Bill Gray – The Landlord Doctor

Insider Advice on Collecting Tenant Debt and Screening Tenants

Tenant is Long Gone – But the Debt was Never Paid

Posted by Bill Gray on June 15, 2009

[tweetmeme source=”your_twitter_name” only_single=false, you gave your old tenant the opportunity to do the right thing and pay his debt; he gave you the salute and moved along without paying you a penny. He or she has now been gone over thirty days.  What do you do now?

Doing nothing is not an option!  In fact, doing nothing is a bad business decision.  It is not fair to you, your business or your other tenants.  Tryforrent skipping a credit card payment and see what happens.  They will be on you like white on rice.  Those who don’t pay their bills raise the prices for the rest of us that do pay ours.  Rent is no different.

In my previous post, I explained the process of determining how much you are owed, and notifying the debtor.  I recommended giving him 30 days to respond.  If

he does not respond in that time-frame, it is time for you to take action.

You have several options to ensure that as long as your debtor refuses to pay you, he will have difficulty obtaining credit for any other purchases and rentals.  Any of these options could result in you being paid what you are owed.

1. The fastest, easiest and least expensive option is to simply report the debt to Experian, TransUnion and Equifax. By reporting the debt as a collection account, every time he applies for credit, his debt to you will hit him where it hurts.  Every future landlord, mortgage lender, bank or utility will see that he owes you money.  If he can find credit, it will cost him a higher interest rate.  Eventually, he may find himself in a position where he has no choice but to pay you what you are owed.  Reporting the debt to the credit bureaus could affect his credit worthiness for up to seven years!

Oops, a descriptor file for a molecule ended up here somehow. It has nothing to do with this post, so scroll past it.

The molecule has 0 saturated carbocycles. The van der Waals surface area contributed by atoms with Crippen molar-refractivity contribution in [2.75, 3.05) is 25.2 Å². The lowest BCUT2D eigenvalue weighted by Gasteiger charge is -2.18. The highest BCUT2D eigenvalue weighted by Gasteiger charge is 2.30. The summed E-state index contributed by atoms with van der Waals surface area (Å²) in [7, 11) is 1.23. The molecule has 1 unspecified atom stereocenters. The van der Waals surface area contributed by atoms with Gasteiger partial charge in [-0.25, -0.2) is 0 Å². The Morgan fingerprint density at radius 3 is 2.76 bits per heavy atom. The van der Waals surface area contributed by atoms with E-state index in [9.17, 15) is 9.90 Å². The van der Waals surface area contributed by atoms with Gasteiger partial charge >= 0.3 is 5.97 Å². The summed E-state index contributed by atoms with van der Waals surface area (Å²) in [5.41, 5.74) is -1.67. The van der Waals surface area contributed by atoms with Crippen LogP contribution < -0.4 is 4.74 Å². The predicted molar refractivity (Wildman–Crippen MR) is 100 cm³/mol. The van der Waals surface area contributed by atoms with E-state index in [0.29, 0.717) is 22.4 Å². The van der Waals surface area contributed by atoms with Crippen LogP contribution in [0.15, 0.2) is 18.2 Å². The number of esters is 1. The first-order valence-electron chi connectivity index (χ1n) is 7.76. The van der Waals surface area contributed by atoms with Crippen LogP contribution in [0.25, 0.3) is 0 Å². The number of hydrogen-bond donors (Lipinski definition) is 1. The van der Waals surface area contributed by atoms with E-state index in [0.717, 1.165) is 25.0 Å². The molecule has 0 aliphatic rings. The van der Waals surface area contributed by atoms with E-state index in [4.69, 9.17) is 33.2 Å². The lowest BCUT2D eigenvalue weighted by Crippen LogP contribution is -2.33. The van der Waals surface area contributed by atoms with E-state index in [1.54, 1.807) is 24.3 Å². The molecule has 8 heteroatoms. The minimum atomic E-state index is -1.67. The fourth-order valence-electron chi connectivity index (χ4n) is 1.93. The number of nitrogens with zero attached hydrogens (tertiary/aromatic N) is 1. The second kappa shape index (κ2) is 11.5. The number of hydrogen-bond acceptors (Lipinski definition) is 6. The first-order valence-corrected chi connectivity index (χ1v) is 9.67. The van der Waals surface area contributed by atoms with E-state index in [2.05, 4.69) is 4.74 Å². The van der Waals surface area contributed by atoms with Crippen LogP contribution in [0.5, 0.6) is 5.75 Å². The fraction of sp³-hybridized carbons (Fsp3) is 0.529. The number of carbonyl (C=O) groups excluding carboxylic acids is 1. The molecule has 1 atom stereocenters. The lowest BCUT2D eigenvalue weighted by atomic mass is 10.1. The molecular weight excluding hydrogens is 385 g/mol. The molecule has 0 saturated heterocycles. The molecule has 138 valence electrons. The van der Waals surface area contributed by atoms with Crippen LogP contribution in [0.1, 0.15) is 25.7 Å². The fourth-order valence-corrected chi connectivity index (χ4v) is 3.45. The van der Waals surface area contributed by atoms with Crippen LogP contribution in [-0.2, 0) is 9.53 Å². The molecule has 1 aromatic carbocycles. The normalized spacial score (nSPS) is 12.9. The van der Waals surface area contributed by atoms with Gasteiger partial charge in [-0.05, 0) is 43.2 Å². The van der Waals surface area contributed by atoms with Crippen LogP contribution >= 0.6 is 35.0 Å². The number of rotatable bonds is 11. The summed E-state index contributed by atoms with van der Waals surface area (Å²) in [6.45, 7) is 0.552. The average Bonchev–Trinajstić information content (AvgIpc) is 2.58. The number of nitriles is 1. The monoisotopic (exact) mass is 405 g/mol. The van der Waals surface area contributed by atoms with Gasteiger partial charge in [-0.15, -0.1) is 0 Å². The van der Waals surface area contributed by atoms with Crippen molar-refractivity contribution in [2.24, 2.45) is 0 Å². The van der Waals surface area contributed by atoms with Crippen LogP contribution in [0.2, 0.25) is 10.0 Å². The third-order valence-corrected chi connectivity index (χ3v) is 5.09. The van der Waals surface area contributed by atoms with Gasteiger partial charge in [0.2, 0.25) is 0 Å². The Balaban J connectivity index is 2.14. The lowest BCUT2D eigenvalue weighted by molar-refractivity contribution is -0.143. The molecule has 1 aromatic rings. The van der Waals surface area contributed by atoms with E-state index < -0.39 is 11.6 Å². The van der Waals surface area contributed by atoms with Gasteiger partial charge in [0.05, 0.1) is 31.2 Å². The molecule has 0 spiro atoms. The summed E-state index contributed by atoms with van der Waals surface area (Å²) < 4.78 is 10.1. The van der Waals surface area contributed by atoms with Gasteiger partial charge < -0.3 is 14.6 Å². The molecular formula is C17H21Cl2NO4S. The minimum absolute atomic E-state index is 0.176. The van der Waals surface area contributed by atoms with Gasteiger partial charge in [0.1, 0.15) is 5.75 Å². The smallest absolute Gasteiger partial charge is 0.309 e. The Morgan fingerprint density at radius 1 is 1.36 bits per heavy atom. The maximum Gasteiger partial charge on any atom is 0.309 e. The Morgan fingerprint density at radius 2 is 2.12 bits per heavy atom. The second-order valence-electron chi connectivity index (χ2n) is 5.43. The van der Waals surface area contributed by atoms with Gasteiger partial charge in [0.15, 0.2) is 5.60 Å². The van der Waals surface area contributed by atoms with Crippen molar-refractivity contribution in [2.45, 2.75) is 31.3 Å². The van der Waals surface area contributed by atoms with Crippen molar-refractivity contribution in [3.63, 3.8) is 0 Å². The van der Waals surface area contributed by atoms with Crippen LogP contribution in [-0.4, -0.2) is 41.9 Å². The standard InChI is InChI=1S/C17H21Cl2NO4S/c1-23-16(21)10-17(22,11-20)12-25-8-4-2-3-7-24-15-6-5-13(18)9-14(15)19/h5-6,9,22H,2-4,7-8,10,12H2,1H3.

2. The next easiest, but possibly more expensive thing to do is to give the account to a collection agency.  Most agencies work for a percentage of what they collect.  If they collect nothing, you owe nothing.  However, if they do collect all or part of the debt, the agency most likely will keep 35% – 50% of what they collect.  Do not hire a collection agency from the Yellow Pages.  For more information see my article, “How do I Hire a Collection Agency to Collect my Tenant Debt”.

3. The last, most time consuming, but possibly the most effective choice, is to take him to court.  In many states you may represent yourself in Small Claims Court.  Expect filing fees, service fees, etc.  Having him served personally is very important and sometimes difficult.  It is possible that you could spend your time and money and in the end lose, or end up with a money judgment for less than you feel you are owed.  However, if you are successful and receive a court ordered money judgment, you will have much more leverage in collecting your debt.  A money judgment may allow you to garnish wages and even levy bank accounts.  Money judgments are often enforceable for ten years, and may be renewed for another ten.  I will defer to your attorney as to whether this is a practical option for you.  A local attorney familiar with the court system and state laws is the only one who can give you accurate advice on whether court is a viable option for your situation.  I will say that there are states, such as Florida, where judgments are so hard to enforce that very few landlords invest the time and money to go to court.  Your state may be different.